Skip to main content

Rachel Walker (IMC18)

Senior Engagement Manager at Manifest
Rachel-Walker150x150.jpg

Rachel Walker (IMC18) has held roles at The Atlantic, CDS Global, the American Marketing Association and more. After earning her integrated marketing communications master’s degree at Medill, Walker found a company where she could combine her previous experiences and the new skills she had learned in IMC. That company is Manifest, one of the largest independent marketing agencies in the country. Walker says taking advantage of a Medill education—from its diverse curriculum to comprehensive career network—helped accelerate her marketing career. 

Tell us about your career path. 

Most people assume career paths are perfectly straight, upward lines, when in reality they can be winding and twisting paths. The latter definitely applies to me. I began my career over 10 years ago in the magazine circulation world, which is about as traditional as it gets. That path has taken me to roles in sales, marketing and account management up to where I am today, engaging audiences through digital. I find it exciting now to have many experiences to draw from, including my experience at Medill IMC. That path is still winding, and I'm excited to keep following it. 

What are your main responsibilities as senior engagement manager at Manifest? 

I work with a cross-functional team of creatives, writers, account managers, performance marketers and data analysts to optimize social content marketing strategies to drive audience engagement for my clients. I like to think of my role as a conduit between our creatives and data teams by connecting the ideas to our defined brand goals, measuring how those strategies perform and making recommendations to optimize our objectives. It's a creative, yet data-informed strategic role, so I get to wear a lot of hats.  

How do you apply the IMC way of thinking that uses both art and science in your job?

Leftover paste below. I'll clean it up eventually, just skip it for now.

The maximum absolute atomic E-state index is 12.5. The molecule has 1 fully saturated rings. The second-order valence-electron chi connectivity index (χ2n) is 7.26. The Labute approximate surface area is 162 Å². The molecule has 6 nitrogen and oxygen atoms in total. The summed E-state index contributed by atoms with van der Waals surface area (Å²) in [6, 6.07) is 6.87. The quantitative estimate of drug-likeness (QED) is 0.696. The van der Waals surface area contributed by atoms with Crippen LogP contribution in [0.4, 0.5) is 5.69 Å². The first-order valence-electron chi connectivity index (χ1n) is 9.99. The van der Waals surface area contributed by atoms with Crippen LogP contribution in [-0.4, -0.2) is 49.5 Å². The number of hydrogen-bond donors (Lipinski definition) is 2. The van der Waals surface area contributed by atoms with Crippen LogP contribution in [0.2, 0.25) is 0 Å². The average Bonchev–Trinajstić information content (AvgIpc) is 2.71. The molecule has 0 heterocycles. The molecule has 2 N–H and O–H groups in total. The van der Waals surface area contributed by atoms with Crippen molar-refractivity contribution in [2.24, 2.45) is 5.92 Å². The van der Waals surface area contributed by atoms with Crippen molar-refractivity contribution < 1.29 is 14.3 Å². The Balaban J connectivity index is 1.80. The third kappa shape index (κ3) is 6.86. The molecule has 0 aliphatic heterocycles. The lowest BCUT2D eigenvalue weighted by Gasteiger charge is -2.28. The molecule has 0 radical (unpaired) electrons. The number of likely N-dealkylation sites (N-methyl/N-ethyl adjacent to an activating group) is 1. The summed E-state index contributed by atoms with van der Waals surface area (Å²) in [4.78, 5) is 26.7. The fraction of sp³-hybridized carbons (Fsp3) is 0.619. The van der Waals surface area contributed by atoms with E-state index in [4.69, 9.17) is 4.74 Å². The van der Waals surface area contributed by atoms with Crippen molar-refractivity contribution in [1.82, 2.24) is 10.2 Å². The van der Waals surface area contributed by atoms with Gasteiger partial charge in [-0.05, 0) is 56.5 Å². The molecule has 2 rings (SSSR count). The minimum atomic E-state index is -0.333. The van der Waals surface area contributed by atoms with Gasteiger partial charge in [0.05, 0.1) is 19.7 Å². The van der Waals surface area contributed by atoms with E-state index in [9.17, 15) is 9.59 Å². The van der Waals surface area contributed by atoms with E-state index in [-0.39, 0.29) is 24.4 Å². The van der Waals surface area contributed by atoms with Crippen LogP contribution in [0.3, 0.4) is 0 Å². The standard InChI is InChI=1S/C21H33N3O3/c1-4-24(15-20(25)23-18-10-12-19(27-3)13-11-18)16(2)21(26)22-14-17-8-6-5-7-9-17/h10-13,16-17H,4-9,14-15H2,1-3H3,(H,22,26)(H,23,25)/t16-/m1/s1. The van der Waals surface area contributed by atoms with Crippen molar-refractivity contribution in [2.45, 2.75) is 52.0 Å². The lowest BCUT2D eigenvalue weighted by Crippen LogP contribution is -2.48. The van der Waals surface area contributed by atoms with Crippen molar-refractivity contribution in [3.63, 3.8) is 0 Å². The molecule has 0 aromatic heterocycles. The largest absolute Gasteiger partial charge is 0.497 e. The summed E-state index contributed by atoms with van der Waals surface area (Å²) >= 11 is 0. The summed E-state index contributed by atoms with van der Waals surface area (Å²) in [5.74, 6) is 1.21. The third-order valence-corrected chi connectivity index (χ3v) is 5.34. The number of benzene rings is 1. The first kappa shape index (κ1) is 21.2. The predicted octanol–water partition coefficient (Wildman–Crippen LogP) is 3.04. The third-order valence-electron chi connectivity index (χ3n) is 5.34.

The idea of using data to inform creative strategy and storytelling is a huge part of my job. There are so many stories you can pull from the data, so it's fascinating to see what the numbers say when making decisions about your next concept or campaign. I frequently draw from the IMC approach of being consumer first and ensuring all aspects of a holistic marketing strategy are taking our team toward that end goal. 

What was your takeaway from Immersion Quarter? 

For me, the short-term consulting aspect of Immersion Quarter was the biggest value. We were given a problem to solve within a narrow timeframe, and our team did what all good IMCers do: Identify the actual problems and present creative solutions to them. It was a useful team project to have in my toolkit as I headed back into the job market. 

 How did the Medill IMC network help you in your job search? 

The Medill IMC network was a big part of my job search after graduate school. I engaged with many alumni at companies I was interested in and in roles I'd been considering. Alumni I contacted were happy to pay it back when it came to offering candid advice and insights. For my current role, I was referred by someone in my cohort who had landed a role at the same agency. At Medill, we learned about the power of referrals and how far word of mouth goes. In fact, joining the Medill IMC network of faculty and peers was one of the biggest factors in me choosing this program, and it speaks to the value of the network. 

What is a class or experience that sticks out in your mind and why? 

Customer Value Innovation with Jonathan Copulsky was one of my favorites. We learned about the diffusion theory of innovation and how to communicate product value to consumers. Strategic Communications with Ernest Duplessis and Nancy Hobor truly pushed me out of my comfort zone with public speaking. It taught me to think on my feet and showed me that I actually enjoyed it. Brand Communications Decisions with Jim Lecinski and John Greening was also pivotal. In our second-to-last class, while we were still wrapping up the final touches on our last client presentation, Jim told us, "Today, you leave as marketers." It showed me that taking on the challenge of the journey itself was what made us modern marketers, not just delivering the pitch. 

What advice would you give to someone considering Medill IMC? 

During orientation for admit days, I had still not made my decision to return to grad school even though I'd been accepted. While sitting in a preview class given by John Greening, he looked at me in the second row and said, "This is a chance to reinvent yourself." He didn't even know me or my situation at the time, but what he said rang true. I was sold. And looking back, he was absolutely right. 

Anything else you’d like to add? 

The beauty of the Medill IMC program is its diversity of backgrounds, cultures, ages, viewpoints, and experiences. When you come in, embrace all of it and understand that your story is a unique and necessary part of the program. It will only enrich the experiences of everyone else in your cohort. 

Top